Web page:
6 The Oral Microbiome

The Oral Microbiome

The oral microbiome as with other site-specific microbiomes on and inside the human body is very distinct for each individual and its makeup and function is reflective of a variety of factors. Even within the context of the oral cavity, there are several unique niches with their own microbial ecosystem, including saliva, tongue, teeth, gingiva, throat, tonsils, and others. Each of these habitats exhibit diverse and complex interactions between bacteria, archaea, fungi, viruses, and protozoa, where dysfunction can lead to a number diseases, both rare and common (Wade, 2013, Sampaio-Maia et al., 2016).

Factors Affecting Composition

The composition of the oral microbiome and its respective niches is inherently dependent on host genetics, but other factors and habits such diet and smoking have a substantial effect on diversity. Members of the oral cavity demonstrate more heritability than the gut microbiome, and higher abundances of certain heritable organisms, such as Prevotella pallens, are associated with a lack of dental caries, while on the other hand, Streptococcus mutans and Lactobacillus species are linked to cavities (Davenport, 2017, Xiao et al., 2018). Detection of the specific groups of microbes has traditionally been difficult since many are fastidious and cannot be cultivated. So other techniques like metagenomics, metatranscriptomics, and proteomics have been implemented to better characterize the microorganisms present and their respective roles (Parahitiyawa et al., 2010, Grassl et al., 2016). These studies have found that the oral microbiota is quite different even between healthy individuals, and so it may be the microbial functionality that is more important in the progression of various diseases, such as the role of biofilm formation, plaque buildup, and sugar metabolism in the development of dental caries (Segata et al., 2012, Takahashi et al., 2010, Duran-Pinedo and Frias-Lopez, 2015, Sato et al., 2015, Davenport, 2017).

Dysbiosis and Disease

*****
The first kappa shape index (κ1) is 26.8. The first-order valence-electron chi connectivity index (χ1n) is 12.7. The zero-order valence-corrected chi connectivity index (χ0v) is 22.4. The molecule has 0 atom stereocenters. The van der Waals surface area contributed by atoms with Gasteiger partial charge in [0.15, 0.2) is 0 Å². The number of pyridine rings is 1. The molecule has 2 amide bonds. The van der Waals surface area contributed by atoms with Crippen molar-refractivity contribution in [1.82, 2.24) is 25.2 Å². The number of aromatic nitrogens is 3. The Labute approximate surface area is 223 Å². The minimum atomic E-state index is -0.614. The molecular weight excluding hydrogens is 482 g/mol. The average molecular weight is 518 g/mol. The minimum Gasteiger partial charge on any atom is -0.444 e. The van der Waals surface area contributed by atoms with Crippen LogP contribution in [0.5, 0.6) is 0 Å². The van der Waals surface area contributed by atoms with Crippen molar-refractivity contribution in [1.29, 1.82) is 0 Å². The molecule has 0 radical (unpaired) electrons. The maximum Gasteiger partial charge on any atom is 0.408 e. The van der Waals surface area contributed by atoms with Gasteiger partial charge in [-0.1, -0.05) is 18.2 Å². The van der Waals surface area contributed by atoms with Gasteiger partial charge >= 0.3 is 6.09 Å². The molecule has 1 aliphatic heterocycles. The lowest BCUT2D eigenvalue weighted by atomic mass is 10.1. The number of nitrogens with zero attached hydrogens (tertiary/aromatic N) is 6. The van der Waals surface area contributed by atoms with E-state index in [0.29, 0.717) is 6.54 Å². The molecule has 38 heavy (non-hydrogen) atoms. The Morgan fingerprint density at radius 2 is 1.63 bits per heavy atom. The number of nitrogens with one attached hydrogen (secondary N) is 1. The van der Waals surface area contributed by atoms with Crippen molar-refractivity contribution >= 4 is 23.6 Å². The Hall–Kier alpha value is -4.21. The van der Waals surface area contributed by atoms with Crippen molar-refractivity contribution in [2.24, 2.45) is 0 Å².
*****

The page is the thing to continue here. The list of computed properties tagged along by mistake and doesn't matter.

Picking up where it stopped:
The oral cavity is such a dynamic location that constantly experiences a variety of different foods, drinks, oral hygiene products, and other environmental stimuli with each composed of a multitude of macromolecules, compounds, and potentially other microorganisms, and so it makes sense that its microbiome often fluctuates in diversity (Parahitiyawa et al., 2010). Though there are differences in composition between individuals, specific sites, and over periods of time, species such as Streptococcus mitis and Granulicatella adiacens are conserved and generally present throughout the oral microbiome, while the presence of other specific microbes are associated with a particular disease (Aas et al., 2005). However, diseases like Periodontitis, which is the chronic inflammation of the gums and tooth supporting structures and one of the most common oral diseases, has many organisms associated with the condition, so discerning which ones are primarily responsible is a complex task. There are a variety of viruses that cause oral-related conditions, such as the Human papilloma virus (HPV) which is known for causing lesions and warts in the mouth, as well as head and neck squamous cell carcinoma (Kumaraswamy and Vidhya, 2011). An increase of the protozoa Entamoeba gingivalis and Trichomonas tenax are observed in patients with gingival disease, but are not the causative agents, rather just taking advantage of the increased food sources (bacteria and food debris) from poor hygiene (Wantland et al., 1958). There is also a variety of fungi present in the oral cavity with Candida species being the most common, and many of the members in the oral mycobiome are responsible for chronic diseases, however correlation isn’t exactly clear (Ghannoum et al., 2010). Archaea, primarily methanogens, are also present in the oral microbiome, and while there aren’t technically any known pathogens in this domain, there is an increase in abundance observed in patients with periodontitis (Lepp et al., 2004, Mattarazo et al., 2011, Wade, 2013, Willis and Gabaldon, 2020).